"Hike a lowland canyon to one of the best waterfalls to be found. This trail is open to mountain bikes as well as hikers. GPS units seem to have a hard time receiving in this canyon. Soon the trace traverses below short cliffs to reach the viewpoint near the base of the beautiful, three-stage Falls Creek Falls. The elevation at the viewpoint is about 2,000 feet, and you are 1.7 miles from the Falls Creek Falls trailhead. There is some exposure at the viewpoint so if you have children with you, watch them closely. Moss-covered rocks line the falls, behind the mist, and maidenhair ferns grow from the cracks." Read more
"The trail starts out flat through forest that’s less than 60 years old, passing among huckle berry, Oregon grape, and Douglas-fir. Not much to see here, but at least you don’t have to work hard. A hundred yards in, ignore Trail #152 on the left and continue up Trail #152A. (If you’re doing the loop to the top of the falls, you’ll see #152 later.) After 0.5 mile, you’ll traverse meadows with a view of an interesting rock formation to the left.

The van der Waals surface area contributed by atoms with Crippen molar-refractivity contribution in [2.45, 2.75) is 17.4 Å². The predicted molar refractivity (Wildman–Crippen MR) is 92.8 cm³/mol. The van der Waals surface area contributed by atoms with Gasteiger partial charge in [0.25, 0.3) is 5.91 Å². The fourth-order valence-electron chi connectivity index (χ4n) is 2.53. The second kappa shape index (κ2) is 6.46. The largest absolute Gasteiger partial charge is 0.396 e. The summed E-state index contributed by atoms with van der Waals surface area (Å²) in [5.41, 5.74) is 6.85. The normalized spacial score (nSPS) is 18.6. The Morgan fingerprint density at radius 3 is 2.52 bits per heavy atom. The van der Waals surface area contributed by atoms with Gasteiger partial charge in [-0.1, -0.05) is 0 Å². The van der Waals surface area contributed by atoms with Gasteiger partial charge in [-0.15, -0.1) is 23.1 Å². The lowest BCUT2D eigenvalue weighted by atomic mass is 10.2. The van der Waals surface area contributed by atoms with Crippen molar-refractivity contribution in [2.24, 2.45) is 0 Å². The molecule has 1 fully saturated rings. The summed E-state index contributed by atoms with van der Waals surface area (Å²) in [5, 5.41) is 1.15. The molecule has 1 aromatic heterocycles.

In this area you will also find western larch, which normally grows east of the mountains. You won’t notice this unless you visit in October, when its needles turn a dramatic gold. Soon after this, you’ll cross Falls Creek on a suspension bridge over a narrow gorge; look for some cool round, water-formed rock faces." Read more
"A superb three-tiered waterfall lures the hiker at the end of a riverside trail. Listen. The sound of the creek from below the trail, beside it, and above it will cue your family to the nearness of the rapids and the waterfall. Have the kids listen carefully and guess how close they are to the cataract." Read more